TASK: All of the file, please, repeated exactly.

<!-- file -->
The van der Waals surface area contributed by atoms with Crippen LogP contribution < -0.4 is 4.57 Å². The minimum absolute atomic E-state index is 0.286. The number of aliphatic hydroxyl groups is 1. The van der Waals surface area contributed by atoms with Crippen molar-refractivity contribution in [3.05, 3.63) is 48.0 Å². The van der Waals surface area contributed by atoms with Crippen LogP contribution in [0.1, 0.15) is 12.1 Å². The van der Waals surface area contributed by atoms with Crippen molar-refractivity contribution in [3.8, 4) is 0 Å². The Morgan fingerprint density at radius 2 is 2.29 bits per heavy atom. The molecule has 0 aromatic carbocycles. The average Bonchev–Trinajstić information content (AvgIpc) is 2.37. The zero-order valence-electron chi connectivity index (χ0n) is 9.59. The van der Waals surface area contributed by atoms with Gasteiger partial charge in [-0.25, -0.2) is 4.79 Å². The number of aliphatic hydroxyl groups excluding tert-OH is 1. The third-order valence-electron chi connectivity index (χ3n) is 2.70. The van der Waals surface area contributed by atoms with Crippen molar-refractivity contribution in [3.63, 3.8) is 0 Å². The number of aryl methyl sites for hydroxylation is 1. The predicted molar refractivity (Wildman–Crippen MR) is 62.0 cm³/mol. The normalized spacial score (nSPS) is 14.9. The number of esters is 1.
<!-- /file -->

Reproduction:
The van der Waals surface area contributed by atoms with Crippen LogP contribution < -0.4 is 4.57 Å². The minimum absolute atomic E-state index is 0.286. The number of aliphatic hydroxyl groups is 1. The van der Waals surface area contributed by atoms with Crippen molar-refractivity contribution in [3.05, 3.63) is 48.0 Å². The van der Waals surface area contributed by atoms with Crippen LogP contribution in [0.1, 0.15) is 12.1 Å². The van der Waals surface area contributed by atoms with Crippen molar-refractivity contribution in [3.8, 4) is 0 Å². The Morgan fingerprint density at radius 2 is 2.29 bits per heavy atom. The molecule has 0 aromatic carbocycles. The average Bonchev–Trinajstić information content (AvgIpc) is 2.37. The zero-order valence-electron chi connectivity index (χ0n) is 9.59. The van der Waals surface area contributed by atoms with Gasteiger partial charge in [-0.25, -0.2) is 4.79 Å². The number of aliphatic hydroxyl groups excluding tert-OH is 1. The third-order valence-electron chi connectivity index (χ3n) is 2.70. The van der Waals surface area contributed by atoms with Crippen molar-refractivity contribution in [3.63, 3.8) is 0 Å². The number of aryl methyl sites for hydroxylation is 1. The predicted molar refractivity (Wildman–Crippen MR) is 62.0 cm³/mol. The normalized spacial score (nSPS) is 14.9. The number of esters is 1.